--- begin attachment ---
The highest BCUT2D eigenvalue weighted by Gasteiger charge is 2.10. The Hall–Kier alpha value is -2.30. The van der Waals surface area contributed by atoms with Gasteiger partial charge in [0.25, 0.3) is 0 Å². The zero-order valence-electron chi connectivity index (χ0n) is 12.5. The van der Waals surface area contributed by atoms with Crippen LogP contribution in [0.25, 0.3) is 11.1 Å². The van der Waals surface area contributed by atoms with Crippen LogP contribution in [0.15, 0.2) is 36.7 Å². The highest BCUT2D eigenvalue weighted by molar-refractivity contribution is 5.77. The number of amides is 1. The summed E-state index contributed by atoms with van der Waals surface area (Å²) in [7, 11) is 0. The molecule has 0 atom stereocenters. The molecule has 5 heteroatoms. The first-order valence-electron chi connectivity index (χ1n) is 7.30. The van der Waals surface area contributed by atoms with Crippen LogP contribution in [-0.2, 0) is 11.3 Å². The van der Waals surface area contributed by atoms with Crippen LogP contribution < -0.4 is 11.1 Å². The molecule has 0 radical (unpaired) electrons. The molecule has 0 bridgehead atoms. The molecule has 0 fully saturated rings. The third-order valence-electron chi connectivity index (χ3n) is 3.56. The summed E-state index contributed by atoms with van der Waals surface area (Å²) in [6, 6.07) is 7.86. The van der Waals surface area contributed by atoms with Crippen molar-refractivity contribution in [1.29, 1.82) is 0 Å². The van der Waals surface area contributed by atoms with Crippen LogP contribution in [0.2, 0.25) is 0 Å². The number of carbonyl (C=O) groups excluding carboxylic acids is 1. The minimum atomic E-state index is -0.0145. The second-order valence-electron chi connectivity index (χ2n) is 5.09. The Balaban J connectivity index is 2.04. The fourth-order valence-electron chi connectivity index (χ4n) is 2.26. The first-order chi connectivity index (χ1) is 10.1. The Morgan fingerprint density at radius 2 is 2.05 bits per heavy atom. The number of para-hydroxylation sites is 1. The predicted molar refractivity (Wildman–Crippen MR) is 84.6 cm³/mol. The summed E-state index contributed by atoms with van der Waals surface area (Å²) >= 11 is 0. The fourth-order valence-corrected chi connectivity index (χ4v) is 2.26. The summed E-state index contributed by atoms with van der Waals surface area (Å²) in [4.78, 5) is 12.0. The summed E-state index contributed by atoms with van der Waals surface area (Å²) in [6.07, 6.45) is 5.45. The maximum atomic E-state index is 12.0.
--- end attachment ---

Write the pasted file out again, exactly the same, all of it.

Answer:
The highest BCUT2D eigenvalue weighted by Gasteiger charge is 2.10. The Hall–Kier alpha value is -2.30. The van der Waals surface area contributed by atoms with Gasteiger partial charge in [0.25, 0.3) is 0 Å². The zero-order valence-electron chi connectivity index (χ0n) is 12.5. The van der Waals surface area contributed by atoms with Crippen LogP contribution in [0.25, 0.3) is 11.1 Å². The van der Waals surface area contributed by atoms with Crippen LogP contribution in [0.15, 0.2) is 36.7 Å². The highest BCUT2D eigenvalue weighted by molar-refractivity contribution is 5.77. The number of amides is 1. The summed E-state index contributed by atoms with van der Waals surface area (Å²) in [7, 11) is 0. The molecule has 0 atom stereocenters. The molecule has 5 heteroatoms. The first-order valence-electron chi connectivity index (χ1n) is 7.30. The van der Waals surface area contributed by atoms with Crippen LogP contribution in [-0.2, 0) is 11.3 Å². The van der Waals surface area contributed by atoms with Crippen LogP contribution < -0.4 is 11.1 Å². The molecule has 0 radical (unpaired) electrons. The molecule has 0 bridgehead atoms. The molecule has 0 fully saturated rings. The third-order valence-electron chi connectivity index (χ3n) is 3.56. The summed E-state index contributed by atoms with van der Waals surface area (Å²) in [6, 6.07) is 7.86. The van der Waals surface area contributed by atoms with Crippen molar-refractivity contribution in [1.29, 1.82) is 0 Å². The van der Waals surface area contributed by atoms with Crippen LogP contribution in [0.2, 0.25) is 0 Å². The number of carbonyl (C=O) groups excluding carboxylic acids is 1. The minimum atomic E-state index is -0.0145. The second-order valence-electron chi connectivity index (χ2n) is 5.09. The Balaban J connectivity index is 2.04. The fourth-order valence-electron chi connectivity index (χ4n) is 2.26. The first-order chi connectivity index (χ1) is 10.1. The Morgan fingerprint density at radius 2 is 2.05 bits per heavy atom. The number of para-hydroxylation sites is 1. The predicted molar refractivity (Wildman–Crippen MR) is 84.6 cm³/mol. The summed E-state index contributed by atoms with van der Waals surface area (Å²) >= 11 is 0. The fourth-order valence-corrected chi connectivity index (χ4v) is 2.26. The summed E-state index contributed by atoms with van der Waals surface area (Å²) in [4.78, 5) is 12.0. The summed E-state index contributed by atoms with van der Waals surface area (Å²) in [6.07, 6.45) is 5.45. The maximum atomic E-state index is 12.0.